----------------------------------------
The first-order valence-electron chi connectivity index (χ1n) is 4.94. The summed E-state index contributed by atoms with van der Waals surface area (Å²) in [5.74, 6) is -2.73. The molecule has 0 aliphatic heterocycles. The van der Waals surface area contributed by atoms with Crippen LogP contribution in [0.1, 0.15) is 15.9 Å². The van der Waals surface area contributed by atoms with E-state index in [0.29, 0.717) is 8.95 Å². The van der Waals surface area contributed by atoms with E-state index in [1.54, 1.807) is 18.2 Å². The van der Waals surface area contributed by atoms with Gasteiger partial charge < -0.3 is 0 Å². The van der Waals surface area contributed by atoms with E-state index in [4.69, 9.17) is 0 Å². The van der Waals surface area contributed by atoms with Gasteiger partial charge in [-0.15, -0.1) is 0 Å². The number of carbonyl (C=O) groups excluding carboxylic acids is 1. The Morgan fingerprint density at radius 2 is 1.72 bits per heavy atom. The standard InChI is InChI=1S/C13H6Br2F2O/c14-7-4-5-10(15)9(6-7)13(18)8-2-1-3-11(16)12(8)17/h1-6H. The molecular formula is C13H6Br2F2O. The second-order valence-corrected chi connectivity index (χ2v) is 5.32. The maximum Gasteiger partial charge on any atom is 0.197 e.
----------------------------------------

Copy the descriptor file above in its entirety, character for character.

The first-order valence-electron chi connectivity index (χ1n) is 4.94. The summed E-state index contributed by atoms with van der Waals surface area (Å²) in [5.74, 6) is -2.73. The molecule has 0 aliphatic heterocycles. The van der Waals surface area contributed by atoms with Crippen LogP contribution in [0.1, 0.15) is 15.9 Å². The van der Waals surface area contributed by atoms with E-state index in [0.29, 0.717) is 8.95 Å². The van der Waals surface area contributed by atoms with E-state index in [1.54, 1.807) is 18.2 Å². The van der Waals surface area contributed by atoms with Gasteiger partial charge < -0.3 is 0 Å². The van der Waals surface area contributed by atoms with E-state index in [4.69, 9.17) is 0 Å². The van der Waals surface area contributed by atoms with Gasteiger partial charge in [-0.15, -0.1) is 0 Å². The number of carbonyl (C=O) groups excluding carboxylic acids is 1. The Morgan fingerprint density at radius 2 is 1.72 bits per heavy atom. The standard InChI is InChI=1S/C13H6Br2F2O/c14-7-4-5-10(15)9(6-7)13(18)8-2-1-3-11(16)12(8)17/h1-6H. The molecular formula is C13H6Br2F2O. The second-order valence-corrected chi connectivity index (χ2v) is 5.32. The maximum Gasteiger partial charge on any atom is 0.197 e.